March/April – It’s All About #SoT2021

So far on the blog I have been keeping themes going each month. You may remember me mentioning in previous posts that Stoke-on-Trent is placing a bid to be the next City of Culture in 2021. Well. seeing as I it’s a local city, I seem to be spending a lot of time there at the moment, and with all the amazingly talented people and all their hard work in the cultural sector they just bloody well deserve to win, the next two months will be a Stoke-on-Trent City of Culture (#SoT2021) special. As always, I will be including artist interviews, talking about places I have visited, and there may be a few opinion pieces thrown in for good measure.

Why Am I Backing The SoT2021 Bid?

As I wrote in an earlier piece (here) compared to other towns and cities in my local area there seems to be a tangible groundswell of artists and people with creative/cultural interests all working together to make this a reality. It is not just that there are one or two artists working together, this is so much more than that. There are groups, such as Appetite Stoke, who have been building moment and working towards engaging more people with the arts in the local area. There are also groups of artists congregating in new studio spaces in places like the Spode Factory, currently under renovation. Unlike anywhere else there is a real co-operative atmosphere being fostered within the creative communities to rejuvenate the city and make it a cultural destination.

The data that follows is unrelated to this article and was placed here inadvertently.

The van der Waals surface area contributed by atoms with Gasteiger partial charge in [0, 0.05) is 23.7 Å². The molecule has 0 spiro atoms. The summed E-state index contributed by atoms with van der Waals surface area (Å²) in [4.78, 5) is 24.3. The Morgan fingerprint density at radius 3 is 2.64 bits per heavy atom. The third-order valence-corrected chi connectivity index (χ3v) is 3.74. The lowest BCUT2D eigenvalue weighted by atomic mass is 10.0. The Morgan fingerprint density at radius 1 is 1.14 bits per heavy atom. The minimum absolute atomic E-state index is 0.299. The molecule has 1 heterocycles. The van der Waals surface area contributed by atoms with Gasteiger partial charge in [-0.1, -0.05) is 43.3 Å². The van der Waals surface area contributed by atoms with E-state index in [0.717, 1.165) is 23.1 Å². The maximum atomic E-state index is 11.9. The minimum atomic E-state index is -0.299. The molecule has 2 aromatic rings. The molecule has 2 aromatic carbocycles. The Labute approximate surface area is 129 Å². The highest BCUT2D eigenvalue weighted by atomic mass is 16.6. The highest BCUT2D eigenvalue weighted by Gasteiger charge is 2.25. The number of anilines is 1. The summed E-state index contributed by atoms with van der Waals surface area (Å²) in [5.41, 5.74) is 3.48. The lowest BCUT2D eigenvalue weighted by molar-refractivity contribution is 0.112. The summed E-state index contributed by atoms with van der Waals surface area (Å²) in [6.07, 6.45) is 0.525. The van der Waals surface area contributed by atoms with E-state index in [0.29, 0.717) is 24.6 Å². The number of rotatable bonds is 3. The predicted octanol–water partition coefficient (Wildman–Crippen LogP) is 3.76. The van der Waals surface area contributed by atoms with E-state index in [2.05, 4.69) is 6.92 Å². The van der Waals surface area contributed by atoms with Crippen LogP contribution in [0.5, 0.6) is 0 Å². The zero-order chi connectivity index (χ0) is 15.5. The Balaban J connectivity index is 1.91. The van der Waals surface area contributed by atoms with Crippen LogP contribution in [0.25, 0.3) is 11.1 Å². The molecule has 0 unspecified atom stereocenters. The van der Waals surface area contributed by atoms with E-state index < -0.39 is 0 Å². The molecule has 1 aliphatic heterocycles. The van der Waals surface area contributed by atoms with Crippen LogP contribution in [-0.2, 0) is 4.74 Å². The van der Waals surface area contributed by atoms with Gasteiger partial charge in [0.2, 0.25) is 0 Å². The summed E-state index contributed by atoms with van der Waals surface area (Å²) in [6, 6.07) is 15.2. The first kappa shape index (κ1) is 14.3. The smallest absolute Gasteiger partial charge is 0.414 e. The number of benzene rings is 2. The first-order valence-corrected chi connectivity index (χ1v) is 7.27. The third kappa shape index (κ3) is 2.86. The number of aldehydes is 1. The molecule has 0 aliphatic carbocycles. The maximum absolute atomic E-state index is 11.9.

And if anywhere deserves to be a cultural hot spot it is Stoke-on-Trent. A city widely known as ‘the potteries’, Stoke-on-Trent is the ceramics heartland of the UK. But perhaps that is to do it a disservice, as Stoke-on-Trent pottery not only has an established reputation domestically, but is also internationally renowned. There is a real history of industry there. A history that is being reclaimed with the refurbishment of many of the landmark factory sites abandoned over the years.

What is so refreshing about the cultural movement in Stoke-on-Trent is that the new wave of artists and creatives spearheading this movement are fully aware of the heritage of their city. Like the smoke from the no disused bottle kilns it permeates the the air. As you can see from my interview with ceramicist, Denise O’Sullivan, last year (here) she is not only keenly aware of the ceramics industry of the past, but passionate about preserving and incorporating those traditions and values.

For a city that has fallen to the collapse of so many industries during recent times, it is a testament to the spirit of the people of Stoke-on-Trent that they are rising to reclaim their place on the cultural landscape. The proud ownership of that heritage and the innovative ways in which artists and creatives are taking that forward is truly inspiring. Over the next two months I will try to capture this on the blog in the run up to the submission of the City of Culture bid at the end of April. Yet, whether they achieve success with the bid or not, the momentum of this movement is well underway ensuring that Stoke-on-Trent is a city on the cultural ascendance.

Want to find out more about the bid and how you can get involved? Visit the Stoke-on-Trent City of Culture 2021 website for more details:

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